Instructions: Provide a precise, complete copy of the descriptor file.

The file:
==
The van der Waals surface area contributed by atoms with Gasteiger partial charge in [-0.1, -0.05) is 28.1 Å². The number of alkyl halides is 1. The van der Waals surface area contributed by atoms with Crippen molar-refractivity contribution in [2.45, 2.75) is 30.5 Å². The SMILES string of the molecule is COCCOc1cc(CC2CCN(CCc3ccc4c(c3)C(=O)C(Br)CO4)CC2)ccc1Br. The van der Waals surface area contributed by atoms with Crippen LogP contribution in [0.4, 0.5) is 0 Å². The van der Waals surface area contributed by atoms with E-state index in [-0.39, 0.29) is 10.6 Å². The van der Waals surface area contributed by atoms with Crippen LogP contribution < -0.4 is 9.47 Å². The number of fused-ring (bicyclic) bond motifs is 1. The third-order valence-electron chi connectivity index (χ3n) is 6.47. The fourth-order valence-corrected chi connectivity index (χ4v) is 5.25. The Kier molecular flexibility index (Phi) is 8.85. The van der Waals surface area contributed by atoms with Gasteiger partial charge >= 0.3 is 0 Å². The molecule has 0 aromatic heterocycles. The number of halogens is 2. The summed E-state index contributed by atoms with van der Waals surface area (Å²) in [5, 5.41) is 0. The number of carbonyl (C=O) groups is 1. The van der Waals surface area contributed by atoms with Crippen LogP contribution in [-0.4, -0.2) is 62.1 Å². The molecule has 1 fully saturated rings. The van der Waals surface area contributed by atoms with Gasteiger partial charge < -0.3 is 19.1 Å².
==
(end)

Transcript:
The van der Waals surface area contributed by atoms with Gasteiger partial charge in [-0.1, -0.05) is 28.1 Å². The number of alkyl halides is 1. The van der Waals surface area contributed by atoms with Crippen molar-refractivity contribution in [2.45, 2.75) is 30.5 Å². The SMILES string of the molecule is COCCOc1cc(CC2CCN(CCc3ccc4c(c3)C(=O)C(Br)CO4)CC2)ccc1Br. The van der Waals surface area contributed by atoms with Crippen LogP contribution in [0.4, 0.5) is 0 Å². The van der Waals surface area contributed by atoms with E-state index in [-0.39, 0.29) is 10.6 Å². The van der Waals surface area contributed by atoms with Crippen LogP contribution < -0.4 is 9.47 Å². The number of fused-ring (bicyclic) bond motifs is 1. The third-order valence-electron chi connectivity index (χ3n) is 6.47. The fourth-order valence-corrected chi connectivity index (χ4v) is 5.25. The Kier molecular flexibility index (Phi) is 8.85. The van der Waals surface area contributed by atoms with Gasteiger partial charge >= 0.3 is 0 Å². The molecule has 0 aromatic heterocycles. The number of halogens is 2. The summed E-state index contributed by atoms with van der Waals surface area (Å²) in [5, 5.41) is 0. The number of carbonyl (C=O) groups is 1. The van der Waals surface area contributed by atoms with Crippen LogP contribution in [-0.4, -0.2) is 62.1 Å². The molecule has 1 fully saturated rings. The van der Waals surface area contributed by atoms with Gasteiger partial charge < -0.3 is 19.1 Å².